If you’re an independent rental property owner without a head for paperwork, you may wind up in a holdover tenant situation that works for both sides indefinitely. But on the other hand, you might find yourself in a limbo where you can’t improve the property or raise rent because you can’t get the holdover tenant to leave. And as a buyer, you might inherit a holdover tenant that could turn into either a great situation or an expensive eviction.
What is a holdover tenant?
In order to know whether this type of tenant is benign or disastrous, you first have to understand how they come to exist. Very simply, a holdover tenant is one that has no current lease but still lives in a rental unit with no written lease terms. They might not want to sign a new lease, or they might be perfectly happy to if the landlord were to send it to them. They may be attempting to avoid a rent increase, or they might be paying fair market rent happily every month, with no reminders needed. They might think they’re in a month-to-month lease situation, while in fact they aren’t because the landlord did not put such a clause in the original lease.
There’s plenty of information online about how to evict a holdover tenant — or how to get rid of one without evicting — but many landlords have no problems at all with holdover tenants. In fact, they’ve created the situation. Have you?
What creates a holdover tenant?
If a lease expires and no one bothers to execute a new one, voila: You have a holdover tenant. For the tenant, it may seem like a casual month-to-month situation. Obviously, this can be ideal for some tenants who plan on making a move at a not-yet-decided time. But for landlords, it’s not the same as a month-to-month situation, because that also should be covered by a lease.
The problem with holdover tenants is that they’re not technically under any sort of legal contract, so in a worst-case scenario they can become a liability: causing damage to the unit, paying less rent than expected, moving unapproved pets in, or all sorts of other things. And while the landlord that let them get to this status might turn a blind eye, other people, such as the HOA, the building manager, or especially a buyer, may feel very differently. It’s not actually a comfortable situation for either party when no written lease agreement delineates someone’s right to occupy someone else’s property.
However — and this is important — as long as you accept rent from the tenant, they’re legally allowed to be there. In some states, accepting a month’s rent with no lease triggers a renewal of the previous lease terms. In others, it triggers a periodic tenancy.
What to do about holdover tenants
So if you’re a new owner trying to get rid of a preexisting holdover tenant situation — or if you’re a long-term owner trying to improve your property so you can raise rents – the first thing is, don’t take the holdover tenant’s money.
Once you’ve stopped accepting holdover rent, holdover remedies are available. These include:
- Present the tenants with a new long-term lease to sign.
- Offer a month-to-month lease (perhaps at a higher monthly rent).
- Send a notice to cure, if you’re a new owner, advising the holdover tenant that a new lease must be created to cover the tenant’s continued occupancy.
- Inform the holdover tenant you’ll be initiating a holdover proceeding. This is technically an eviction, although not for the normal monetary reasons, and most good-faith tenants won’t want this.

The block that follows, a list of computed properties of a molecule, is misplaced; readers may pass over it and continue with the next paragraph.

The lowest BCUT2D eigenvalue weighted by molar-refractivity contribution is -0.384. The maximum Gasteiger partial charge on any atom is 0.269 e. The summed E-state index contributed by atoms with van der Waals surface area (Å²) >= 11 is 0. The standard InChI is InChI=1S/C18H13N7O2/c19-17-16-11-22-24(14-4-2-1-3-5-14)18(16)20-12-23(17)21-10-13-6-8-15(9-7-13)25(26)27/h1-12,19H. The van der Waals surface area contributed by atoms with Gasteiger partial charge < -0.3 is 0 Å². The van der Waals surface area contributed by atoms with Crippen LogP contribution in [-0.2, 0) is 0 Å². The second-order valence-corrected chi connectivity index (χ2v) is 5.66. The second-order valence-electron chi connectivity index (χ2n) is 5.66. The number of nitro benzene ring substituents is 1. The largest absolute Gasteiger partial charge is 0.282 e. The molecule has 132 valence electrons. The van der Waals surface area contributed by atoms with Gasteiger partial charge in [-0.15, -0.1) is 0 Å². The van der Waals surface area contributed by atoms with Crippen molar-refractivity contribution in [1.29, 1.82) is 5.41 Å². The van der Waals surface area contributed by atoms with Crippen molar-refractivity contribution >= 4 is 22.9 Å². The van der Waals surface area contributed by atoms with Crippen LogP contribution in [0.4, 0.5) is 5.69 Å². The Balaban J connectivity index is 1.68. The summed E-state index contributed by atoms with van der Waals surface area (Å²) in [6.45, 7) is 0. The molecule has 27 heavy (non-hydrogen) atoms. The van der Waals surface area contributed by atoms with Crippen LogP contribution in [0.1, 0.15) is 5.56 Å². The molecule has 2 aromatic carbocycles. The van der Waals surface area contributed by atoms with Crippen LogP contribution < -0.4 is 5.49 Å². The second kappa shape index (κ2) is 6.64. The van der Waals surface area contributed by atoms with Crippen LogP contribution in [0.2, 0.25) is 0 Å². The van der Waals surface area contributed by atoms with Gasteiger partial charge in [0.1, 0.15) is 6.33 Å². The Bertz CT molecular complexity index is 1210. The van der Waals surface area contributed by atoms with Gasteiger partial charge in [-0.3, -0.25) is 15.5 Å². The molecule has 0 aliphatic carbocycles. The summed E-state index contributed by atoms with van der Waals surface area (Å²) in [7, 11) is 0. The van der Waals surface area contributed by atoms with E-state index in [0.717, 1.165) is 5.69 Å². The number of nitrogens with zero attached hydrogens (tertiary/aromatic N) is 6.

- Serve the holdover tenant with a notice of termination (the preliminary to eviction in many states, and required by many in rent-controlled or subsidized housing).
Tenancy at will
A tenant lives in a property with no lease but with the consent of the landlord.
Tenancy at sufferance
A tenant lives in a property with no lease and without the consent of the landlord.
Interchangeable with month-to-month, since there’s no set end date.
As a buyer, how do you avoid holdover tenants?
Say you see an ad on a real estate platform promoting a great investment property that has every unit occupied with long-term tenants in good standing, listing how much rent it brings in monthly. This looks great, right? Not so fast.
Before committing, don’t just ask what kind of lease the tenants are on — an owner might say “month to month” thinking it’s the default, when actually the longtime tenants aren’t on a lease at all. Instead, ask the owner or the owner’s agent for each tenant to fill out an Estoppel Agreement (AKA Estoppel Certificate, AKA Tenant Rental Information Declaration). This is a legal document wherein the tenant describes their situation and status, including the following:
- What the lease terms are
- What’s the monthly rent
- What oral agreements are in place between them and the landlord
The potential wrinkle could come when the tenants say that no, they are not obligated to fill this out. This could be for one of two reasons:
- The clause is not in their existing lease
- They’re not on a lease
Either is a red flag, because it shows the tenants are not willing to be transparent and forthcoming with a new landlord. At that point, you should decide if you’re OK with that sort of landlord-tenant relationship, and if so, request copies of the current leases from the owner. If they can’t be produced, you probably are looking at a holdover tenant situation.
Holdover tenant: Friend, foe, or confused party?
In spite of the legal focus on how to evict holdover tenants, they are by no means always holding onto their living situation against the will of the owner. They may be taking advantage of a distracted landlord to keep a good situation for themselves. Or they may be genuinely unaware. Before you jump to take strong legal action, offering options and a clear explanation might provide a remedy that’s acceptable for all.